For the first time since I’d arrived at Evernight Academy, I knew exactly what to do. I knew how to move, how to smile. I felt comfortable with Balthazar and basked in the warmth of his admiration. I fit in.

I’d never seen how I could be a part of the world of Evernight, but the path stretched before me then, broad and deep and welcoming—

“If that crew had gotten their claws into you—a sweet girl like you—I didn’t want to have to watch.”

Lucas’s voice echoed in my mind, so clear that he might as well have whispered into my ear. I stumbled, and the rhythm of the dance was lost to me in an instant. Balthazar quickly steered me off the dance floor with his arm across my shoulders. “Are you all right?”

“I’m fine,” I lied. “I just—it’s so warm. I think I’m getting overheated.”

“Let’s get some fresh air.”

As Balthazar guided me through the dancers, I realized what I’d nearly done. I had been proud to be a part of Evernight—a place where the strong preyed upon the weak, where the beautiful looked down on the ordinary and where snobbery was more important than friendliness. Just because they’d stopped picking on me for one night, I was ready to forget what bastards most of them were.

Only remembering Lucas had brought me to my senses.

We stepped out onto the grounds. No chaperones lurked outside. Apparently Mrs. Bethany and the other teachers expected the late-fall chill to keep most students indoors, and when the cold air hit my bare shoulders and back, I could see why. Before I could start shivering, Balthazar took off his tuxedo jacket and wrapped it around my shoulders. “Better?”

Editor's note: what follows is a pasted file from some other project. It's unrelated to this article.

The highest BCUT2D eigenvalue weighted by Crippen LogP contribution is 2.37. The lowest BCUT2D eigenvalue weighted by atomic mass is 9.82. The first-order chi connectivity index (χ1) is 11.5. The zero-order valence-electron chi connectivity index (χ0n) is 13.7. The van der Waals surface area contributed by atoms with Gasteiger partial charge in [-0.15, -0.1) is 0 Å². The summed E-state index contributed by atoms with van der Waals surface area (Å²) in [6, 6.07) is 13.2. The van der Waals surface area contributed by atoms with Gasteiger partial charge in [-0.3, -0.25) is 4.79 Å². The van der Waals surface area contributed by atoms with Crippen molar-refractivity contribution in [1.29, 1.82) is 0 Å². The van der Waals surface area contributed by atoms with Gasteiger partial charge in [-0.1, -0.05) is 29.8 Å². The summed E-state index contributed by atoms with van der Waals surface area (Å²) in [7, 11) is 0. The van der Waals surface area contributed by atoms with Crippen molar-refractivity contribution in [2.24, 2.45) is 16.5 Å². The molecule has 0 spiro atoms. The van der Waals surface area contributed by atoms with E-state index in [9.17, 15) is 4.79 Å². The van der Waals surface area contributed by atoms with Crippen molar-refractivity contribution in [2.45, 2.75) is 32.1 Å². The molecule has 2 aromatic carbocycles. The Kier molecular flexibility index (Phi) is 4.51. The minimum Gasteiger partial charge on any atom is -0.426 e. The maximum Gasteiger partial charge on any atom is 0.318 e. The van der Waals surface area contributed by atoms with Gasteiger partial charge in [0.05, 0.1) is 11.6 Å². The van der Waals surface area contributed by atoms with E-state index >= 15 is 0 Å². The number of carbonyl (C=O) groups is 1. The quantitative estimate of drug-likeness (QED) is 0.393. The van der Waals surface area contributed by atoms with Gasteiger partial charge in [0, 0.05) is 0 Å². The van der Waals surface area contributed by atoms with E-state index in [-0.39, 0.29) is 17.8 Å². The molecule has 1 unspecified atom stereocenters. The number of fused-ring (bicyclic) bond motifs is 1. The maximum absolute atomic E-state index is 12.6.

“Yeah. I just need a second.”

He leaned closer, clearly concerned. Balthazar was such a gentleman, such a good and decent person. I wished he’d asked someone else to the dance, a girl who would appreciate him. He said only, “Let’s walk for a while.”


“Unless you’d prefer to return to the dance—”

“No!” If I went back in there, maybe the spell would fall over me again and cloud my mind. I needed my head clear until I could understand what I’d nearly done. “I mean, no, not yet. Let’s go.”

The stars were brilliant overhead. It was a cloudless night, perfect for stargazing. I wished I could retreat back to the room at the top of the turret and look through my telescope at stars far away instead of all the confusion that surrounded me here. Behind us, the music and laughter of the dance slowly faded as we walked deeper into the woods.

At last, Balthazar said, “Okay, who is he?”


“The guy you’re crazy about.” Balthazar’s smile was sad.

“What?” I was so embarrassed, both for my sake and his, that I tried to bluff my way out of it. “I’m not seeing anybody else.”

“Give me some credit, Bianca. I’ve had enough experience to tell when a woman is thinking about another man.”

“I’m sorry,” I whispered, abashed. “I didn’t mean to hurt you.”

“I can take it.” He put both his hands on my shoulders. “We’re friends, right? That means I want you to be happy. I’d rather you were happy with me—”